A Cutting-Edge Approach
Inova Alexandria Hospital recently introduced a new robotic surgery program, which will offer a wide range of surgical procedures in the areas of urologic, colorectal, general and gynecologic surgeries.
“The new robotic surgical program is a tremendous opportunity to bring cutting-edge surgical services to the Alexandria community and to all of Northern Virginia,” offers Pratik Desai, MD, Medical Director of Robotic Surgery and Urology at Inova Alexandria Hospital (IAH). “Our surgeons already have a tremendous amount of experience in the robotic realm, and we now have the opportunity to bring this expertise and advanced technology to the Alexandria community so our patients can receive advanced procedures close to home.”
Minimally invasive robotic-assisted surgery has been an important component of Inova for 16 years and now is considered to be the standard of care for many procedures in the areas of urologic, gynecologic and colorectal surgery. Because of the large number of robotic surgeries it performs, Inova offers a high level of expertise.
IAH is the first and only Inova hospital to offer the latest da Vinci robot-the Xi-featuring superior capabilities for the most complex procedures. The new system offers enhanced instrumentation at the patient’s bedside, allowing the surgeon to access the surgical site from any angle. To increase the surgeon’s dexterity, the robotic arms are shorter and thinner so there is greater range of motion. For even better visualization, a surgeon using the new Xi model has the capability of inserting a camera at every surgical port.
“Inova Alexandria Hospital has made an investment in the robot that is significant,” says Dr. Desai. “The newest version of this robot gives us better flexibility to perform minimally invasive operations.”
The Robot Advantage
Robotic-assisted surgery offers numerous advantages over traditional open surgery and conventional laparoscopic surgery.
A form of minimally invasive surgery, robotic-assisted surgery is performed through small incisions, resulting in a quicker recovery. “Clearly, robotic surgery has become the standard of care in certain areas,” says Dr. Desai. “The robot offers significant improvements in pain levels, cosmetics, invasiveness of operations and sparing healthy tissue. From almost every measurable data point there appears to be an advantage with robotics over standard minimally invasive surgery.”
The da Vinci Xi® Surgical System allows the surgeon to be fully in control throughout the operation. Seated at a remote console, the surgeon views the surgical site on a magnified, three-dimensional screen while controlling the camera, robotic arms and other equipment. An assistant, a technician and an anesthesiologist stand at the patient’s bedside. During the procedure, the surgeon controls tiny surgical instruments attached to the robotic arms.
“The big advantage is we use three-dimensional images, which enhance depth perception so you can be far more precise with your movements,” says Lawrence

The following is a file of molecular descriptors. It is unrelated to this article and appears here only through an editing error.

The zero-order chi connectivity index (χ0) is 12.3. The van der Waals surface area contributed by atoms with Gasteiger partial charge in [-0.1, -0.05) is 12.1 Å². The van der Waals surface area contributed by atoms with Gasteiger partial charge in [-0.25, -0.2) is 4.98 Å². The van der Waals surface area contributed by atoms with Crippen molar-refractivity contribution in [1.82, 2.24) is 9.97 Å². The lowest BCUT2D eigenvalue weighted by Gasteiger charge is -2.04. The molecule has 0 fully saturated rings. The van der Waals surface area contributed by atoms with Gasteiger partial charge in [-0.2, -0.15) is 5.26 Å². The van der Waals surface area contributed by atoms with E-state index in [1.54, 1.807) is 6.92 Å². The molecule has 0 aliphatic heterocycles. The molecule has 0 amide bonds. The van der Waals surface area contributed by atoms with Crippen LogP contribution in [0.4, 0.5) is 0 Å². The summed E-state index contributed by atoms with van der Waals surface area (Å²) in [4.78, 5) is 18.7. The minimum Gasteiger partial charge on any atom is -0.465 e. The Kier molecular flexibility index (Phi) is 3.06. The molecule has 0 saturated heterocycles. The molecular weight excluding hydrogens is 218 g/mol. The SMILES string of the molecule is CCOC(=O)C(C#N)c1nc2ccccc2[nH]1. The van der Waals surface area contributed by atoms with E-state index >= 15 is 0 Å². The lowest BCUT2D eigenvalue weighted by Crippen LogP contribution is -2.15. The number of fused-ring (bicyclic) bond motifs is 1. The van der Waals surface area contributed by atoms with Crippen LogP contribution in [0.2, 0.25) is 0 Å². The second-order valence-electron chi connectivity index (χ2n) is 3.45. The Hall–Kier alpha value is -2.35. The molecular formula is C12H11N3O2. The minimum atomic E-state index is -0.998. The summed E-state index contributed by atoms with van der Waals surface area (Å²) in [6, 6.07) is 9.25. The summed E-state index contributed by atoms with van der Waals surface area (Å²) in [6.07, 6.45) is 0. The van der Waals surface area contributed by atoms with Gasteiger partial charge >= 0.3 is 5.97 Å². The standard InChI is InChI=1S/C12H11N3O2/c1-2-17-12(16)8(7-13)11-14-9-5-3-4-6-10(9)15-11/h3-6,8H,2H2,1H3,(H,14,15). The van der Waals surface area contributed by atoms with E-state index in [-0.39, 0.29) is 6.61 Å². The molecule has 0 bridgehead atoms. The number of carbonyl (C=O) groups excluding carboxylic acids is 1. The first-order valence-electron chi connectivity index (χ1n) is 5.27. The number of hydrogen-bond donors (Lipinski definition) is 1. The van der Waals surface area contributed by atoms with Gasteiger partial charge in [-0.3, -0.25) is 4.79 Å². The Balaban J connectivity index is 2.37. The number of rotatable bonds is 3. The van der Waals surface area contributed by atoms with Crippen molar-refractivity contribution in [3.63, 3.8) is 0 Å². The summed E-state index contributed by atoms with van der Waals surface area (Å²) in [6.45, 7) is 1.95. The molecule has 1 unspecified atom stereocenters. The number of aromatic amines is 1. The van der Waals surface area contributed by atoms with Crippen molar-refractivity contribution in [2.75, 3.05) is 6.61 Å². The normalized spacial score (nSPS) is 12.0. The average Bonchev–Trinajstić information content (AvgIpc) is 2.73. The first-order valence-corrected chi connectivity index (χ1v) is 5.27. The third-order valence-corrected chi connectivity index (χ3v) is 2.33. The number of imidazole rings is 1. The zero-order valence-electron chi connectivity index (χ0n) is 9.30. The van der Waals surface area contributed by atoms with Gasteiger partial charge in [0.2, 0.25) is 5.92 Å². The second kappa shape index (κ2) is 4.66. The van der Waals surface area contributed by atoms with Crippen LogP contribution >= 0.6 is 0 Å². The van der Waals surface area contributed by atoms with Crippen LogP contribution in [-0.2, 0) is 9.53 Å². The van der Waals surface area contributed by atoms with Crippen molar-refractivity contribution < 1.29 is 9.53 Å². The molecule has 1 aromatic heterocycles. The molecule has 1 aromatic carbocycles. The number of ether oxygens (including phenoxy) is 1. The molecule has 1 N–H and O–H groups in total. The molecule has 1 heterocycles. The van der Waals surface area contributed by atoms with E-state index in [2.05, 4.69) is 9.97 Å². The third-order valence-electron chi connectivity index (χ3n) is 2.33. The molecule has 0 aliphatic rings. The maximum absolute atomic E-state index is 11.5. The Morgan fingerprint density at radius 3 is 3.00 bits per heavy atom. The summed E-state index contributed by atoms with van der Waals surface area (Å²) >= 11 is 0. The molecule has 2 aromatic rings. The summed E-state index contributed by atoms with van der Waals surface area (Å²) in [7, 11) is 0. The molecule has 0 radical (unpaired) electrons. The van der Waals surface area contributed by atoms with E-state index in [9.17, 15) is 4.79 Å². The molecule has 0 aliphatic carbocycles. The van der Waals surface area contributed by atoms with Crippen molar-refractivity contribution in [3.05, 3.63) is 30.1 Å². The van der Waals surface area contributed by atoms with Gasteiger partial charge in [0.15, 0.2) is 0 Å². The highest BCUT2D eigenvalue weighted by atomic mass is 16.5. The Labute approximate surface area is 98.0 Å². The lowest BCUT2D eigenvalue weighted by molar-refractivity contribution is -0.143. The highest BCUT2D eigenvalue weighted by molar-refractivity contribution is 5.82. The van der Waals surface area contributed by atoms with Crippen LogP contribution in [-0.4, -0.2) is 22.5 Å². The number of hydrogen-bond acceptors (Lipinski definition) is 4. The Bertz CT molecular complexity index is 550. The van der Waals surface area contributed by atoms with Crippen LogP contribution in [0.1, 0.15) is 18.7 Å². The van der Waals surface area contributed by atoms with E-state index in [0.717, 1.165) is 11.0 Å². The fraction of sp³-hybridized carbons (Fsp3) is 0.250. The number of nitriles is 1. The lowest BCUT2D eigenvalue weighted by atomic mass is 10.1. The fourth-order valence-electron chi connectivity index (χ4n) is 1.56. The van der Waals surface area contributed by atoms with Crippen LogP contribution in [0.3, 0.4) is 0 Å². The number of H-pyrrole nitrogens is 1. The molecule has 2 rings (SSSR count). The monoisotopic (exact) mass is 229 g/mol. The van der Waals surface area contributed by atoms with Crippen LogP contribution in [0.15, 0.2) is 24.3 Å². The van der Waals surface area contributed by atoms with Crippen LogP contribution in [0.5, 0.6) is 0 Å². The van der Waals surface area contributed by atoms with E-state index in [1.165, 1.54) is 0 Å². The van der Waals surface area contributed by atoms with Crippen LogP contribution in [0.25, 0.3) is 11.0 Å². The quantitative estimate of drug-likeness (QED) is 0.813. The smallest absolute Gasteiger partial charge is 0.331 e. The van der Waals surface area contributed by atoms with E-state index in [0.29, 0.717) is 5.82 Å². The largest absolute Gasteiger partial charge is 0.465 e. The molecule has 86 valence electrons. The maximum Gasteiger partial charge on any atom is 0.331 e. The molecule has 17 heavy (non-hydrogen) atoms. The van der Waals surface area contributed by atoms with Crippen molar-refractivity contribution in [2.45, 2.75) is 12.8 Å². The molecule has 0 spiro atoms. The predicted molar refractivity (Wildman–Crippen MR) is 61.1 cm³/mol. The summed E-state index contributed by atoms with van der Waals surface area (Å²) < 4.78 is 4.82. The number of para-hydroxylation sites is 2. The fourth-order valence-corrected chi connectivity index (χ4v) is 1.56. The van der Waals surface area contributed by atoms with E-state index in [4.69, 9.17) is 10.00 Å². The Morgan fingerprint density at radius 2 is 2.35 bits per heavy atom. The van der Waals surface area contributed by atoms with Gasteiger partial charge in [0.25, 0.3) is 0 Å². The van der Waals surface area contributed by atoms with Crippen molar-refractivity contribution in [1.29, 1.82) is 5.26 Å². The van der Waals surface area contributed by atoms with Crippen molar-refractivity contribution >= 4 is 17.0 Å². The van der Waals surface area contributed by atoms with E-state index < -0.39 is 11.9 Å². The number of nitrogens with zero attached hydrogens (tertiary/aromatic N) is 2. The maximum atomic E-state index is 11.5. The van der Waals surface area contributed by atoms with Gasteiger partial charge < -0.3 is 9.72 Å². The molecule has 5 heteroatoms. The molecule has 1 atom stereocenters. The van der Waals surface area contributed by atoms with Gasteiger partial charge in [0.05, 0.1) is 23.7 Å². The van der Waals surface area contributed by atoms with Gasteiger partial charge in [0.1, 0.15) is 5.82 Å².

Stern, MD, Medical Director of Colorectal Surgery at IAH. “Another advantage is the robot features wristed instruments that bend and rotate with great precision. So, overall, you get improved visual quality, better depth perception and extra precision.”
Robotic-assisted surgery is now considered a safe, effective approach for numerous conditions. “Our surgeons perform every major abdominal surgery, including prostate surgery, kidney tumor resection, reconstruction of the bladder, pelvic floor construction, colon resection, complex hernia repair and gynecologic procedures,” says Dr. Desai. “The biggest advantage is these procedures can be done through small laparoscopic incisions with minimal hospital stays, less blood loss and fast convalescence.”
Last June, when Jim Snyder, 53, an account executive for Dell, went for a routine physical exam with his primary care provider, his doctor recommended that Jim have his first colonoscopy. Jim saw Lawrence Stern, MD, Medical Director of Colorectal Surgery at Inova Alexandria Hospital, for his colonoscopy, and he’s glad he did. Dr. Stern removed two polyps, and a week later the pathology showed that one was cancerous.
“We took out the polyp in the area of the rectosigmoid colon, and that came back as an invasive adenocarcinoma,” says Dr. Stern. “It was a small cancer, but in this case the margins were insufficient, and we felt that the best option would be to have that area removed in case the lymph nodes were involved.”
Dr. Stern explained that Jim could have traditional open surgery, conventional laparoscopic surgery or robotic-assisted surgery. The latter could result in a shorter hospital stay and a faster recovery. “For me, it was crystal clear,” says Jim. “Dr. Stern had performed colorectal robotic surgery more than anyone else in northern Virginia, so I felt that was the best way to move forward. Plus, having a quick recovery was a key piece for me.”
Two days after his surgery, Jim was walking three miles a day and was back to work in a week.
Unfortunately, cancer was found in Jim’s lymph nodes during the robotic procedure, but that didn’t hold him back for long. By the time he had finished chemo in February, he was back to playing golf, going to the gym twice a week and bicycling 10 miles a day on weekends.
“Dr. Stern was very thorough and very, very good,” Jim says. “I’m so glad I met with the surgeon to do my colonoscopy, because he was able to stay with me throughout the whole process, from the colonoscopy through the surgery and then the recovery. It just made a lot of sense.”
We Can Help
To learn more about robotic-assisted surgery, visit inova.org/davinci.